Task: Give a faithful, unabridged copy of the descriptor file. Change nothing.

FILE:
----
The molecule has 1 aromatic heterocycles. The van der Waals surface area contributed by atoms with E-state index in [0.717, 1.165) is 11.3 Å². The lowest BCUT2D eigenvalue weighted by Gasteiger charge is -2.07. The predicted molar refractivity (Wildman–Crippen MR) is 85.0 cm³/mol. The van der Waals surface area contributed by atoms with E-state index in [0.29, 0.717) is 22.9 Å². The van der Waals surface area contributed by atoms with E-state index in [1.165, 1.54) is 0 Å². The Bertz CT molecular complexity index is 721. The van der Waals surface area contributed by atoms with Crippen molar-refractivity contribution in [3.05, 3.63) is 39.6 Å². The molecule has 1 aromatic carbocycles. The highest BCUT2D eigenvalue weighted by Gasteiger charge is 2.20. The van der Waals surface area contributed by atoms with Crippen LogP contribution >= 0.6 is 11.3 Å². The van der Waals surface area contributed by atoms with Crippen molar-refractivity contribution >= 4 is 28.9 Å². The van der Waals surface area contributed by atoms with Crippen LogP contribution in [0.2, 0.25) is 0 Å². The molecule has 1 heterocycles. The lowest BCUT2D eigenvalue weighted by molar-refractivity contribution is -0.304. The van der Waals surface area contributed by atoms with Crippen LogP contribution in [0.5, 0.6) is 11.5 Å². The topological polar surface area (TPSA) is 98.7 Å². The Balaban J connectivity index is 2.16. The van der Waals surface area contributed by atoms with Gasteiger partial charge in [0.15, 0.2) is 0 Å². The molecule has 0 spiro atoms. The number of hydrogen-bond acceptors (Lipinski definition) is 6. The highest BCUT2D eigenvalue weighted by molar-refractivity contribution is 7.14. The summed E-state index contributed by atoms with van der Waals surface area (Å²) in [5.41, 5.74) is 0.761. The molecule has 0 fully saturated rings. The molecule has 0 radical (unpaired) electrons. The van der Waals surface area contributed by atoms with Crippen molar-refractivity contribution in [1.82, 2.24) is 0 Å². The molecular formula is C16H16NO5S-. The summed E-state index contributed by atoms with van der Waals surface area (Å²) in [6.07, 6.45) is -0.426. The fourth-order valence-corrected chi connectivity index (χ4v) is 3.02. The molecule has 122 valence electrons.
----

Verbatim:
The molecule has 1 aromatic heterocycles. The van der Waals surface area contributed by atoms with E-state index in [0.717, 1.165) is 11.3 Å². The lowest BCUT2D eigenvalue weighted by Gasteiger charge is -2.07. The predicted molar refractivity (Wildman–Crippen MR) is 85.0 cm³/mol. The van der Waals surface area contributed by atoms with E-state index in [0.29, 0.717) is 22.9 Å². The van der Waals surface area contributed by atoms with E-state index in [1.165, 1.54) is 0 Å². The Bertz CT molecular complexity index is 721. The van der Waals surface area contributed by atoms with Crippen molar-refractivity contribution in [3.05, 3.63) is 39.6 Å². The molecule has 1 aromatic carbocycles. The highest BCUT2D eigenvalue weighted by Gasteiger charge is 2.20. The van der Waals surface area contributed by atoms with Crippen LogP contribution >= 0.6 is 11.3 Å². The van der Waals surface area contributed by atoms with Crippen molar-refractivity contribution >= 4 is 28.9 Å². The van der Waals surface area contributed by atoms with Crippen LogP contribution in [0.2, 0.25) is 0 Å². The molecule has 1 heterocycles. The lowest BCUT2D eigenvalue weighted by molar-refractivity contribution is -0.304. The van der Waals surface area contributed by atoms with Crippen LogP contribution in [0.5, 0.6) is 11.5 Å². The topological polar surface area (TPSA) is 98.7 Å². The Balaban J connectivity index is 2.16. The van der Waals surface area contributed by atoms with Gasteiger partial charge in [0.15, 0.2) is 0 Å². The molecule has 0 spiro atoms. The number of hydrogen-bond acceptors (Lipinski definition) is 6. The highest BCUT2D eigenvalue weighted by molar-refractivity contribution is 7.14. The summed E-state index contributed by atoms with van der Waals surface area (Å²) in [5.41, 5.74) is 0.761. The molecule has 0 fully saturated rings. The molecule has 0 radical (unpaired) electrons. The van der Waals surface area contributed by atoms with Crippen molar-refractivity contribution in [1.82, 2.24) is 0 Å². The molecular formula is C16H16NO5S-. The summed E-state index contributed by atoms with van der Waals surface area (Å²) in [6.07, 6.45) is -0.426. The fourth-order valence-corrected chi connectivity index (χ4v) is 3.02. The molecule has 122 valence electrons.